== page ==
One reviewer of this album said it best; “newcomers [to Ambarchi’s music] will be scouting the back catalogue.” In The Pendulum’s Embrace is such a good introduction to the sonic capabilities of Australian guitarist/sound artist Oren Ambarchi. He really shows his teeth here but without embracing the same thematic values present in his other sound works. Pendulum is supposed to be the darker half of his last Touch release Grapes From The Estate (2004) but I have a hard time drawing a connection.
For such a prominent figure in the vein of experimental guitar work, with cohorts in this field such as Keith Rowe, Otomo Yoshihide, Elliott Sharp and David Stacknäs, this album features mostly the dark droning bass pulses of both electronic and instrumental sources, as opposed to a natural reliance on the guitar as his main tool. His palette has extended to include percussions, strings, piano, glass harmonica, bells and even voice, with this release however his identity is never in question. No matter where you try to run in the cavernous scenery he creates here, Ambarchi follows.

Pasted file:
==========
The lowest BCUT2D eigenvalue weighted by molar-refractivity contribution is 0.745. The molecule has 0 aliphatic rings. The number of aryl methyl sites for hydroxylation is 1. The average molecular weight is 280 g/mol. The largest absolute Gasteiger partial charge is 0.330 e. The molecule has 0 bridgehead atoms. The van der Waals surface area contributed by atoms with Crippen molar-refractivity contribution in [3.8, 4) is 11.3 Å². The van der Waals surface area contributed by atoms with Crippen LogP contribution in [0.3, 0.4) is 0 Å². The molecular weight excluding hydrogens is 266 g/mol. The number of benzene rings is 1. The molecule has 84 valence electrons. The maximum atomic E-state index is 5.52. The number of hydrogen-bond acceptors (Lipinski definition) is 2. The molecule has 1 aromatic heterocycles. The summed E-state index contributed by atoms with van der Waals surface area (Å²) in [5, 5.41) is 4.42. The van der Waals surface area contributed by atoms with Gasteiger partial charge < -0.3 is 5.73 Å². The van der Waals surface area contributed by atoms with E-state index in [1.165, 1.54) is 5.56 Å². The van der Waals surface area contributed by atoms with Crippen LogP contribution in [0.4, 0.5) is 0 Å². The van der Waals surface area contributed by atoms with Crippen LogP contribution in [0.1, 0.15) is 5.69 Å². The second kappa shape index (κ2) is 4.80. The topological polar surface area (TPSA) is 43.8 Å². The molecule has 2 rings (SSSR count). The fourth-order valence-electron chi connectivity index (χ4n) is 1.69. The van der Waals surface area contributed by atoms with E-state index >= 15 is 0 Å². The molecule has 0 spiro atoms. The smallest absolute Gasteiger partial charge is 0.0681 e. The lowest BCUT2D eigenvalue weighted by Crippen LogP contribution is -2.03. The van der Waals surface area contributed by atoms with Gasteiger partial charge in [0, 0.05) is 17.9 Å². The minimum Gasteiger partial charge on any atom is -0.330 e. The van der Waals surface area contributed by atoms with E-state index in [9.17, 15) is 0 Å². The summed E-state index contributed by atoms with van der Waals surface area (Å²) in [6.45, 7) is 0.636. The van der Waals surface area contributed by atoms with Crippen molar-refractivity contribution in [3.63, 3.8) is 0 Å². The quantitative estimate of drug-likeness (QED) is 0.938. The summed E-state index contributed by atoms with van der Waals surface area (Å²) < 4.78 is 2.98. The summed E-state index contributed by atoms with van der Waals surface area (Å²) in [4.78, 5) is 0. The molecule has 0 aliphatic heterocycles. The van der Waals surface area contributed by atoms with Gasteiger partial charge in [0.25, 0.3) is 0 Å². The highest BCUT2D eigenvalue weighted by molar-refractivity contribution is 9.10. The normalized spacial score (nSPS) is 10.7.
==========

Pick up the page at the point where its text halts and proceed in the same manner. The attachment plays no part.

In The Pendulum’s Embrace is a piece split into three parts which, in interesting ways, can be compared to and contrasted with the movements of a film plot. The first track introduces the themes of the album and hovers a bit before taking off into the wild. The second track falls back like a slow interlude playing on the same underlying theme of cyclic pulsation, but panning out like a landscape of hills instead of a close shot of one meandering through them. The third track picks back up the tension created between instruments, yet instead of resolving, it evolves. Ambarchi fills his compositions slowly to include more sound sources, which leads to congestion rather than conclusion. Other instruments pick up the tension and build it back up, only to watch it crumble to yet another change. And finally, the album comes to a close before the last song does. Ambarchi abruptly cuts the ending off of “Trailing Moss In Mystic Glow” which both leaves it open for the listener and at the same time, closes the wardrobe door behind his “Narnia” world that he creates.
This sound work is less a piece of sound art and more a twisted open-ended narrative with a beginning, middle and no end. This basic principle correlates with the design of a swinging pendulum itself, which can be released or prompted (the starting event), moving fluidly (the middle) but will swing forever if left alone. Resisting force never takes over the object but equalizes in cyclic pulses, shifting the tension back and forth forever. An interesting and random fact is that according to Wikipedia, there are two bands based in Australia named Pendulum. Hmmmmm….